I would like to take this moment to be grateful for gaming as a whole. Among it’s many benefits, it is one of the few complex, time consuming activities that can provide you immediate feedback. In the form of tournament losses, game over screens, death timers etc.
Throughout our lives we participate in many activities that we don’t commonly see the result of. We can make what appears to be an inconsequential decision today, and see an explosive result from it a year from now. Alternatively, we can set forth on a triumphant journey and have it fizzle out without us knowing whether or not it impacted us. Either way, it’s hardly a 1:1 ratio, and the results we do obtain are usually ambiguous at best.
For example, many of us devote time to school, studying, physical activities, relationships etc. Without ever truly knowing if the work we put in will come back to us. Through trust and the process of life we continue forward, but during the process there are no guarantees.
Competitive Gaming, although not a guarantee itself does give us feedback much faster and with clarity. Through statistics, replays, and just simply a win or loss. We are able to learn so much about ourselves, and the best part is that it’s tangible.
Stating The Obvious
As indicated by the title of this post, it is crucial to take accountability in your own performance. It’s not just your tournament results either. It’s the effort you put into improving. The type of practice, the time spent, and how you apply it to measurable goals. Your knowledge and research when you’re not playing. Current meta, tech, match-ups, routes. It also includes your adaptability and decision making, insides and outside of the game.
It’s On You (The Blame Game)
This all seems very obvious and even redundant. But I cannot begin to tell you how many people I see on a regular basis finding a way around their accountability.
It’s always the same story. If the mechanics, or characters, were just different. Or if there was enough time in the day or month. If so and so didn’t try out for a different team. If I had a sponsor. The list goes on, and it seems the general consensus is, if all of those things were changed then they too could be on top.
As a coach it pains me to see players suffering through this specific mindset. Knowing how badly they want to improve, and want to be at the top for all of their reasons. Some of these players are unreachable, some just need new focus. But some rather master The Blame Game, instead of their game.
You Get Out, What You Put In
Without going deep into the psychology of winning. There are a myriad of contributing factors that we can point to in an effort to explain why this is so common throughout every scene and genre.
Pragmatically, there are always winners and losers. Hard workers, and the lazy. Those who take ownership and those who wish it to just be. That doesn’t change, no matter what industry you are in. However in eSports, due to it’s accessibility and social media presence we get to see it unfold in front of us.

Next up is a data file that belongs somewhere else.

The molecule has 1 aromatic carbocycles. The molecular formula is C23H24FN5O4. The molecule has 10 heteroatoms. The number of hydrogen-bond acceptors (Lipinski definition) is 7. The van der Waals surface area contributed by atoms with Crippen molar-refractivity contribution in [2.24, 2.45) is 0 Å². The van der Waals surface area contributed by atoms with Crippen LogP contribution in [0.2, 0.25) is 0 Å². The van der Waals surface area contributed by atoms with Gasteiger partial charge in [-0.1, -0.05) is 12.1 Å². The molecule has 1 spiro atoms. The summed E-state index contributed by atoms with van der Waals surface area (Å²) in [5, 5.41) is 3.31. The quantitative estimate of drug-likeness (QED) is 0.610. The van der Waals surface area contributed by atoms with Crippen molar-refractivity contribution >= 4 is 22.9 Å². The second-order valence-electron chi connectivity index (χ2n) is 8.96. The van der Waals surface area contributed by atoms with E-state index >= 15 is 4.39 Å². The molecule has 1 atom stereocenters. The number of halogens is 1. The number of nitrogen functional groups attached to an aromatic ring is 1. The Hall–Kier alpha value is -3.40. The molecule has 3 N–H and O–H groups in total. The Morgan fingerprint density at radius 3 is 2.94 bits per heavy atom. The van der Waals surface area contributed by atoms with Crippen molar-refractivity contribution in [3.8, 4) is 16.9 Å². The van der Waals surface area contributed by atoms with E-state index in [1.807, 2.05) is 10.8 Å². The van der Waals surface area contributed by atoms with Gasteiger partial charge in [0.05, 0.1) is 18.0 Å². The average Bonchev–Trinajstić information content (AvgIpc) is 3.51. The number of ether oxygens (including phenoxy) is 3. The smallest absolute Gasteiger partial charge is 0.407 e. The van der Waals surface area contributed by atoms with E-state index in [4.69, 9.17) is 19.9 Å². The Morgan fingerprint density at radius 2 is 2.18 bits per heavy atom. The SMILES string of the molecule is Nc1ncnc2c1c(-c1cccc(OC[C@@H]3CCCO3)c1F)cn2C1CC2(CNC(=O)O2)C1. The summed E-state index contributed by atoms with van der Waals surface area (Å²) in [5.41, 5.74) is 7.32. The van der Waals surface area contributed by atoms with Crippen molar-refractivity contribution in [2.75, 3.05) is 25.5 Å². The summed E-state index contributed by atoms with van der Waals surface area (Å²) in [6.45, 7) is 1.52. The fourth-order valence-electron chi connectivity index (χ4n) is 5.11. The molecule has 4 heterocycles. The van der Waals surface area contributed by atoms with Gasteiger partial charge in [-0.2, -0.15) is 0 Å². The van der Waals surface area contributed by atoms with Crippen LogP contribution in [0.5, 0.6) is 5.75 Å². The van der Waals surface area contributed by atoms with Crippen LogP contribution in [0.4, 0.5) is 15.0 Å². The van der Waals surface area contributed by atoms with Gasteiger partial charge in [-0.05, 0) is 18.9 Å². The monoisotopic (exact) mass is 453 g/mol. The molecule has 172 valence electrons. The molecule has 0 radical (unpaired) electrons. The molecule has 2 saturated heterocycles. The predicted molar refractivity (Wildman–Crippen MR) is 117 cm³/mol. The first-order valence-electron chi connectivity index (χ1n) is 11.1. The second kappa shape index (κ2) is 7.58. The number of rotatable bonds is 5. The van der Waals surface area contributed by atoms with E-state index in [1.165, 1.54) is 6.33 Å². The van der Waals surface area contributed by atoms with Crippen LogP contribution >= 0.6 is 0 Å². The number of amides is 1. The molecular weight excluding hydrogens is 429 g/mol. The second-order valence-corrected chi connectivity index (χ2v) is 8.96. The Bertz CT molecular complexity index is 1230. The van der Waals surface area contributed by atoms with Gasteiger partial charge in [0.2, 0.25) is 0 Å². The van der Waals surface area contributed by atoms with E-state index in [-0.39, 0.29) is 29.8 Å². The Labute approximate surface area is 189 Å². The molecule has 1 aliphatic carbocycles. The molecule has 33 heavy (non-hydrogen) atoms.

On top of the usual, we also have different forms of media that contribute in swaying players mindsets. If they think something isn’t fair and a professional that they look up to shares the same opinion, it helps to grant them further confirmation bias on the topic. Not saying top players can’t or shouldn’t voice their opinions. It just adds an extra layer to the mindsets that I’m describing. Montages, and idealistic tutorials play a huge role in this as well. Due to their nature of showing perfect moments, and ideal situations. It can skew a players expectations by showing the outcome, and not all the work that went into getting there. (also not saying content shouldn’t be created)
I recently experienced this very thing with a student of mine. He spent a lot of time absorbing this media, and as a result of it, wanted to try every cool thing that he had witnessed. He would put too much focus on doing less optimal things to chase what he believed was mandatory for success because he saw it in videos. When the time came to work on all of the other things, that are of course less flashy, but were necessary to winning. He wasn’t willing to put the work in. Would rather play for hours on end, and make little progress, then put in 30 min of dedicated training.
This One Trick Will Turn You From Noob to…….Stop.
There is no magic trick. No one size fits all solution to improvement or success.
It’s a process. One that requires time, outside of the box thinking, emotional resilience, and routine consistency. Some days are better than others. Sometimes you need strategic breaks. Other times you need to push harder. Whatever the situation calls for, you need adaptation, willingness and to embrace the process. Find ways to enjoy it, and measure your improvement no matter how much or how fast it arrives.
Be willing to work on your weaknesses, and polish your strengths. It doesn’t matter if it’s technical, mental, or emotional. If you aren’t working on it, someone else is.
Every great player you know, look up to, or enjoy, didn’t get there over night. While others were playing The Blame Game, they were working through the process.